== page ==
THE PREPS : STILL THE BEST : Kaaiawahia’s Marks in Shotput Stand the Test of Time

Times Staff Writers

She was called “one of the all-time greats for her age” and six years after setting the national high school shotput record, Natalie Kaaiawahia remains the most dominant track and field athlete in the history of Orange County prep sports.

Four state titles in the shotput, two in the discus and a national record that might last through the end of the century marked Kaaiawahia’s brilliant career at Fullerton High School. She is the only athlete, male or female, to win four state titles in the same event.

More impressively, Kaaiawahia still holds the top 10 throws of all time in the nation, including the record of 53-feet 7 3/4-inches set in 1983.

Her 10th-best throw, 51-8 1/2 set as a sophomore in 1981, would still be a national best by a whopping 4 1/2 inches. Lynette Matthews of Shorecrest High in Seattle holds mark No. 11, a 51-4 effort.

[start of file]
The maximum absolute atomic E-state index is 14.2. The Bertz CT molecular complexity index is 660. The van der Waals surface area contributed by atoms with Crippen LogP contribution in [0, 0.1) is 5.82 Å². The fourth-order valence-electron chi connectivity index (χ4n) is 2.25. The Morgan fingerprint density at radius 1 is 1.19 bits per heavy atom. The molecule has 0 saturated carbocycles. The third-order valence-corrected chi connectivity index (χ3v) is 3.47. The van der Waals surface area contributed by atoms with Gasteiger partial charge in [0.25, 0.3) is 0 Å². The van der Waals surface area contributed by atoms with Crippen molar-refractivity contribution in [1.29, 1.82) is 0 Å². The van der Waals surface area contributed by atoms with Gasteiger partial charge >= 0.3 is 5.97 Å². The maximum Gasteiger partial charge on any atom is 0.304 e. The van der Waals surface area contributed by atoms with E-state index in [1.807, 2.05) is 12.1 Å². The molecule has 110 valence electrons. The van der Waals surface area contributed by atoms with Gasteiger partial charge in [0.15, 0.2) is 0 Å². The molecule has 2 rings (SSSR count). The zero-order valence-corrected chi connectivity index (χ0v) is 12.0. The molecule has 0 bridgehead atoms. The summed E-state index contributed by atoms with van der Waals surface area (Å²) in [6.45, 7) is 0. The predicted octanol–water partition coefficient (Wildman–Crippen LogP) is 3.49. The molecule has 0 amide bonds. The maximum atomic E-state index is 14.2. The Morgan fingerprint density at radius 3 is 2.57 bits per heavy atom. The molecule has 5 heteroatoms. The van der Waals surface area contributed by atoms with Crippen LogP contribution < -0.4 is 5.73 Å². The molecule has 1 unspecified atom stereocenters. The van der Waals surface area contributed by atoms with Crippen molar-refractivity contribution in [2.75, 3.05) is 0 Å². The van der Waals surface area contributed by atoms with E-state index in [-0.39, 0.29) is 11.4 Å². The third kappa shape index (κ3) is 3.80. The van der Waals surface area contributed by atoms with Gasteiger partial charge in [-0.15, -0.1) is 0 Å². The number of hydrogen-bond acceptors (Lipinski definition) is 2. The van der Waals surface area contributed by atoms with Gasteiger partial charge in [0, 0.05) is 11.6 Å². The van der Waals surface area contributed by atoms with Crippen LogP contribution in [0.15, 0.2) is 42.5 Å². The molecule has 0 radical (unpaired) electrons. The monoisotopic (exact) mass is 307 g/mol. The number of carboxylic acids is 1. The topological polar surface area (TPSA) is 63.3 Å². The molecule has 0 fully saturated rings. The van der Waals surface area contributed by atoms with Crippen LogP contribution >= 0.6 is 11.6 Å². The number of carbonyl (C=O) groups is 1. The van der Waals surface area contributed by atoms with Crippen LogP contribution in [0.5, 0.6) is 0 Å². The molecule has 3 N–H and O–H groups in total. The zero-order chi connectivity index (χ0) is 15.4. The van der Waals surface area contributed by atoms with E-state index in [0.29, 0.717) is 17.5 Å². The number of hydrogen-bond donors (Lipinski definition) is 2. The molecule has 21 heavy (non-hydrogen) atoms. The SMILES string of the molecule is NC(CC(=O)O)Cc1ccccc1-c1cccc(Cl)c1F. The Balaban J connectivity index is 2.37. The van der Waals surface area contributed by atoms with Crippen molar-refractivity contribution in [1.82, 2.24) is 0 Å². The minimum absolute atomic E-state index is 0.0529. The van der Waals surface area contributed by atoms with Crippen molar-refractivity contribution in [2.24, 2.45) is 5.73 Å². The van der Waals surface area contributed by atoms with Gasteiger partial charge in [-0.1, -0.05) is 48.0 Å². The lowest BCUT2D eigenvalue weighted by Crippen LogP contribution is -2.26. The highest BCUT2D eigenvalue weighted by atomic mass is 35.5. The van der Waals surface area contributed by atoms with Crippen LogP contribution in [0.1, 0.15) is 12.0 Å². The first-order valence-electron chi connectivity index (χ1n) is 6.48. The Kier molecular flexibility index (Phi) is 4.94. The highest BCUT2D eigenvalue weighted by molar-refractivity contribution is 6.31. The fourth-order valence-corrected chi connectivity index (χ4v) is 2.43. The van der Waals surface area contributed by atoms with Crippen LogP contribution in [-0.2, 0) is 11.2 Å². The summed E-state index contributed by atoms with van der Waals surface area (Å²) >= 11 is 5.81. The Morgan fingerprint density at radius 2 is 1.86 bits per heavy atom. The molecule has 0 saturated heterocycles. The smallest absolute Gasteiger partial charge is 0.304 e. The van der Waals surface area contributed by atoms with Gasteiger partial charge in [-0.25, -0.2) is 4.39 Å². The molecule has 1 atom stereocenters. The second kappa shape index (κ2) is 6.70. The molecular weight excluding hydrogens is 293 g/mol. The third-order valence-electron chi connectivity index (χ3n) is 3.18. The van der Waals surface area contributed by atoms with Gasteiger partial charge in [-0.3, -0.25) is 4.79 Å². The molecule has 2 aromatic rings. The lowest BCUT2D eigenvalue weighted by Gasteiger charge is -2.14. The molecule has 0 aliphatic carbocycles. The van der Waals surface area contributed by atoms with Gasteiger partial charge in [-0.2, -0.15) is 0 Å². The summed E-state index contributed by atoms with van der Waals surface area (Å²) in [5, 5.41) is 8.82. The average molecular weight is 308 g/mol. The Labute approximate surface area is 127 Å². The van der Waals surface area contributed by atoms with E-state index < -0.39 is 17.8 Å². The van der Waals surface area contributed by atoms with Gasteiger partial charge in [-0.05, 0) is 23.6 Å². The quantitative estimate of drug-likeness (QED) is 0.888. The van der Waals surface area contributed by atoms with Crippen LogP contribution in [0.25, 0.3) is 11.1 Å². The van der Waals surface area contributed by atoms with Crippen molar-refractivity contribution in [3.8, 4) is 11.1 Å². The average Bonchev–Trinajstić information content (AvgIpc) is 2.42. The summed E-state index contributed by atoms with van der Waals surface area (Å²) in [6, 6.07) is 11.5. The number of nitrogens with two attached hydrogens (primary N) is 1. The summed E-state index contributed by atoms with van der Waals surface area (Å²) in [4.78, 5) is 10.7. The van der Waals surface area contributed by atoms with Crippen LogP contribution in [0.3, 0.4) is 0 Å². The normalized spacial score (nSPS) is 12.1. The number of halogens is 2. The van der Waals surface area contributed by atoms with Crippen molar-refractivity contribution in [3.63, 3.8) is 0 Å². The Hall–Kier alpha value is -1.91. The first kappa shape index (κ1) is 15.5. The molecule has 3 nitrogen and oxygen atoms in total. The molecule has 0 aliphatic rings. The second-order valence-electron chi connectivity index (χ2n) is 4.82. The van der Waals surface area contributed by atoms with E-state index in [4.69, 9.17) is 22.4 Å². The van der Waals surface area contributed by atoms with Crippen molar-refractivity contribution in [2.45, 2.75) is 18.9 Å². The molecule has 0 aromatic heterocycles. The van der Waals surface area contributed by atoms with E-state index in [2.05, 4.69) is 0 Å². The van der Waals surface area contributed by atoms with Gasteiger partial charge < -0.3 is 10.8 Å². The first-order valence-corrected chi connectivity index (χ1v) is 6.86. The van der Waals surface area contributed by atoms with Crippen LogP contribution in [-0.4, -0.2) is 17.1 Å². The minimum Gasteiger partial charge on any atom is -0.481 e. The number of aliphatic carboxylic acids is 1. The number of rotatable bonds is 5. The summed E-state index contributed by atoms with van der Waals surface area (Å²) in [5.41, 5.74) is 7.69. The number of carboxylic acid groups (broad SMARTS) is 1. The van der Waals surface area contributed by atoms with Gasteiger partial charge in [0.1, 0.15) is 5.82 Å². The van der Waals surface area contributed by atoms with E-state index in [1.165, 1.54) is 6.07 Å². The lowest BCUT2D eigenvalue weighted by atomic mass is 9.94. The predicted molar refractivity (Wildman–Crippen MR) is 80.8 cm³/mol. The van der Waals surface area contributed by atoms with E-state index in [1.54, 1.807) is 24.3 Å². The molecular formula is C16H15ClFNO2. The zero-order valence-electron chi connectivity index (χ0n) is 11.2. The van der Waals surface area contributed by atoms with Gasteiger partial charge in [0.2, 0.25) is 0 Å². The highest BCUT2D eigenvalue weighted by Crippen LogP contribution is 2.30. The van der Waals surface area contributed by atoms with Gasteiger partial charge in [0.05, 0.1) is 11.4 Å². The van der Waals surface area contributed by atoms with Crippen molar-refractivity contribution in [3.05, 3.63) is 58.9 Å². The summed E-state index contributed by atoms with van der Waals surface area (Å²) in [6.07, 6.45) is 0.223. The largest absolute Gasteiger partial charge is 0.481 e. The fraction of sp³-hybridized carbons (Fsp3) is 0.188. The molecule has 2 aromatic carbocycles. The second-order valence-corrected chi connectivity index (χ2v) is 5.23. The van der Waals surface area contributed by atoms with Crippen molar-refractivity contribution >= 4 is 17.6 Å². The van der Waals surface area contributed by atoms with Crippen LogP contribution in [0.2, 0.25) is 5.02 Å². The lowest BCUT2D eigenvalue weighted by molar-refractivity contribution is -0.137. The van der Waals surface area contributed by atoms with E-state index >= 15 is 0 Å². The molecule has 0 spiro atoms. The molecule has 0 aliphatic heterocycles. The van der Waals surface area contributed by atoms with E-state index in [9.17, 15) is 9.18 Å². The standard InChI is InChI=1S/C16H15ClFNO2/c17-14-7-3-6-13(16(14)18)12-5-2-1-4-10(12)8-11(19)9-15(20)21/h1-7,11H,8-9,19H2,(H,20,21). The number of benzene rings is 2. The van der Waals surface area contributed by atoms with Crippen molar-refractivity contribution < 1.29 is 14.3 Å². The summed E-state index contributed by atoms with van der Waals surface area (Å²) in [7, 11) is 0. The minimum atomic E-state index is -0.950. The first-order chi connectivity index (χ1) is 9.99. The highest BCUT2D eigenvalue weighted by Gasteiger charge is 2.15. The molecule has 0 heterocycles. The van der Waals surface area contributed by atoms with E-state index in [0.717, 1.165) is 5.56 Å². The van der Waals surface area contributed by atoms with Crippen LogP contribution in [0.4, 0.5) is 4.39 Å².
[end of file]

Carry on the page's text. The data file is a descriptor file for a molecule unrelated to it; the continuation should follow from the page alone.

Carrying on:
The county’s best mark other than Kaaiawahia’s belongs to Emily Dole of Buena Park, who threw 50- 1/2 in 1975. Joanna Alo of Santa Ana Valley has this season’s top mark in the county at 40-1.

Since she graduated in 1983, the closest anyone has come to Kaaiawahia’s mark is a 49-8 1/2 toss by Cheryl Klein of Bellport High in Brookhaven, N.Y., in 1984.

Kaaiawahia also holds the county record in the discus with a throw of 174-9, also set in 1983. In the discus, she is only 10th on the national all-time list. Leslie Deniz holds the national mark of 183-11 while at Gridley High in Northern California.

Armed with records and trophies to last a lifetime, Kaaiawahia went to Arizona State to continue her track career. She missed making the 1984 Olympic team by six inches and seemed to be primed for a promising collegiate career.


That’s not the way it turned out, though.

In 1985, Kaaiawahia left school. “I just got tired,” she said.

Today, she works at a floor-covering store in San Luis Obispo. She graduated from Hancock College Police Academy and is seeking a law enforcement job. She also is a reserve police officer in nearby Grover City.

She has not competed seriously since the 1984 Olympic trials.


“There’s times when I do want to get back, but the chances are really slim at this point,” Kaaiawahia said.